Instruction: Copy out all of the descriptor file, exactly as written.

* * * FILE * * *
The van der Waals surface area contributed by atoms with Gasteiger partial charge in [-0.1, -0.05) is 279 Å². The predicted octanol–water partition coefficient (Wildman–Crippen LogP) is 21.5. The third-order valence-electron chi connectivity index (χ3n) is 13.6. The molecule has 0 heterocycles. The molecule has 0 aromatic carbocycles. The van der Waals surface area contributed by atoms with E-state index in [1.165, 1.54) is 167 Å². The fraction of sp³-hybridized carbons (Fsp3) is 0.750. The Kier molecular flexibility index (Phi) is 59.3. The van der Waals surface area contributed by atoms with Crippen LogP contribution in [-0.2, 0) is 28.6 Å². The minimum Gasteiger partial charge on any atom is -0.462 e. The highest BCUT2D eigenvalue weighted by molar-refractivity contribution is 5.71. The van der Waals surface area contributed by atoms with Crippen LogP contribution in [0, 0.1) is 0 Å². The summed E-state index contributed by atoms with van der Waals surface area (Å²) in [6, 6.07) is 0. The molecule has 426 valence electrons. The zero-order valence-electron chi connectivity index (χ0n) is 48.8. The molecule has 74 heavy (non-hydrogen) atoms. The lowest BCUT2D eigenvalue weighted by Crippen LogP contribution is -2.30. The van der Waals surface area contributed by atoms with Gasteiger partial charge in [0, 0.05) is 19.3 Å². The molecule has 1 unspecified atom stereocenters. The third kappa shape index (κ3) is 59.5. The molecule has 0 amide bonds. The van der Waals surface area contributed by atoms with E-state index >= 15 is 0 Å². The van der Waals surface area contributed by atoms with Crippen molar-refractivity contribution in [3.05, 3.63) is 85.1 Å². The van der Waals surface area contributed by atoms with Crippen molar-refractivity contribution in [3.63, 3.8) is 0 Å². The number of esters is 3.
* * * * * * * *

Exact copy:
The van der Waals surface area contributed by atoms with Gasteiger partial charge in [-0.1, -0.05) is 279 Å². The predicted octanol–water partition coefficient (Wildman–Crippen LogP) is 21.5. The third-order valence-electron chi connectivity index (χ3n) is 13.6. The molecule has 0 heterocycles. The molecule has 0 aromatic carbocycles. The van der Waals surface area contributed by atoms with E-state index in [1.165, 1.54) is 167 Å². The fraction of sp³-hybridized carbons (Fsp3) is 0.750. The Kier molecular flexibility index (Phi) is 59.3. The van der Waals surface area contributed by atoms with Crippen LogP contribution in [-0.2, 0) is 28.6 Å². The minimum Gasteiger partial charge on any atom is -0.462 e. The highest BCUT2D eigenvalue weighted by molar-refractivity contribution is 5.71. The van der Waals surface area contributed by atoms with Crippen LogP contribution in [0, 0.1) is 0 Å². The summed E-state index contributed by atoms with van der Waals surface area (Å²) in [6, 6.07) is 0. The molecule has 426 valence electrons. The zero-order valence-electron chi connectivity index (χ0n) is 48.8. The molecule has 74 heavy (non-hydrogen) atoms. The lowest BCUT2D eigenvalue weighted by Crippen LogP contribution is -2.30. The van der Waals surface area contributed by atoms with Gasteiger partial charge in [0, 0.05) is 19.3 Å². The molecule has 1 unspecified atom stereocenters. The third kappa shape index (κ3) is 59.5. The molecule has 0 amide bonds. The van der Waals surface area contributed by atoms with E-state index >= 15 is 0 Å². The van der Waals surface area contributed by atoms with Crippen molar-refractivity contribution in [3.05, 3.63) is 85.1 Å². The van der Waals surface area contributed by atoms with Crippen molar-refractivity contribution in [3.63, 3.8) is 0 Å². The number of esters is 3.